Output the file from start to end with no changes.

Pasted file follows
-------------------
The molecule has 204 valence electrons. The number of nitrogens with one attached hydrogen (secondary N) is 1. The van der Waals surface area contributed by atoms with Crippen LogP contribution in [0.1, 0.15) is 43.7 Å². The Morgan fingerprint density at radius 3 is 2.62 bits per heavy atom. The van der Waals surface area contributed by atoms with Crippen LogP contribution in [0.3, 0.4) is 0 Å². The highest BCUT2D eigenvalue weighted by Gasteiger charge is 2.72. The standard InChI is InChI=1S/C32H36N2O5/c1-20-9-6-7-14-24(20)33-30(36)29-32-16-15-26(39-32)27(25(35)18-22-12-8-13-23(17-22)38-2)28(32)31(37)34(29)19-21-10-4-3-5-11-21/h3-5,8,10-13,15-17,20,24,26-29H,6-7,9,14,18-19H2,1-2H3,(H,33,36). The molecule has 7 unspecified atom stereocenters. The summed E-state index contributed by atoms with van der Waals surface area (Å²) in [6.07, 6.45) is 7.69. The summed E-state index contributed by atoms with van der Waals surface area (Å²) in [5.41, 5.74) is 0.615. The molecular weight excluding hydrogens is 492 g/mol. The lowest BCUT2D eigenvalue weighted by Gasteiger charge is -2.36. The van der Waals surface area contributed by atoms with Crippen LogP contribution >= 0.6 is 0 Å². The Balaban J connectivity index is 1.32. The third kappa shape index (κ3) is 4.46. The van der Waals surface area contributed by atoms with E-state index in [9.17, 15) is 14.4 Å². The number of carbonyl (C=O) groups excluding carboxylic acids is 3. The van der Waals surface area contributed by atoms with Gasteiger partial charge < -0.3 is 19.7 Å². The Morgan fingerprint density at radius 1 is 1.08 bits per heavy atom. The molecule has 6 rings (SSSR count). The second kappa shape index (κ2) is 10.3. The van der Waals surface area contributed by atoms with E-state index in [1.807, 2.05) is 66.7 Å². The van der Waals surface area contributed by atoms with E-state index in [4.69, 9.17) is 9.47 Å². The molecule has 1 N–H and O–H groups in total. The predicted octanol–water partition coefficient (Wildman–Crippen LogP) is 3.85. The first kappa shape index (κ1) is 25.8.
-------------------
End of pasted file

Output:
The molecule has 204 valence electrons. The number of nitrogens with one attached hydrogen (secondary N) is 1. The van der Waals surface area contributed by atoms with Crippen LogP contribution in [0.1, 0.15) is 43.7 Å². The Morgan fingerprint density at radius 3 is 2.62 bits per heavy atom. The van der Waals surface area contributed by atoms with Crippen LogP contribution in [0.3, 0.4) is 0 Å². The highest BCUT2D eigenvalue weighted by Gasteiger charge is 2.72. The standard InChI is InChI=1S/C32H36N2O5/c1-20-9-6-7-14-24(20)33-30(36)29-32-16-15-26(39-32)27(25(35)18-22-12-8-13-23(17-22)38-2)28(32)31(37)34(29)19-21-10-4-3-5-11-21/h3-5,8,10-13,15-17,20,24,26-29H,6-7,9,14,18-19H2,1-2H3,(H,33,36). The molecule has 7 unspecified atom stereocenters. The summed E-state index contributed by atoms with van der Waals surface area (Å²) in [6.07, 6.45) is 7.69. The summed E-state index contributed by atoms with van der Waals surface area (Å²) in [5.41, 5.74) is 0.615. The molecular weight excluding hydrogens is 492 g/mol. The lowest BCUT2D eigenvalue weighted by Gasteiger charge is -2.36. The van der Waals surface area contributed by atoms with Crippen LogP contribution >= 0.6 is 0 Å². The Balaban J connectivity index is 1.32. The third kappa shape index (κ3) is 4.46. The van der Waals surface area contributed by atoms with E-state index in [9.17, 15) is 14.4 Å². The number of carbonyl (C=O) groups excluding carboxylic acids is 3. The van der Waals surface area contributed by atoms with Gasteiger partial charge < -0.3 is 19.7 Å². The Morgan fingerprint density at radius 1 is 1.08 bits per heavy atom. The molecule has 6 rings (SSSR count). The second kappa shape index (κ2) is 10.3. The van der Waals surface area contributed by atoms with E-state index in [1.807, 2.05) is 66.7 Å². The van der Waals surface area contributed by atoms with E-state index in [4.69, 9.17) is 9.47 Å². The molecule has 1 N–H and O–H groups in total. The predicted octanol–water partition coefficient (Wildman–Crippen LogP) is 3.85. The first kappa shape index (κ1) is 25.8.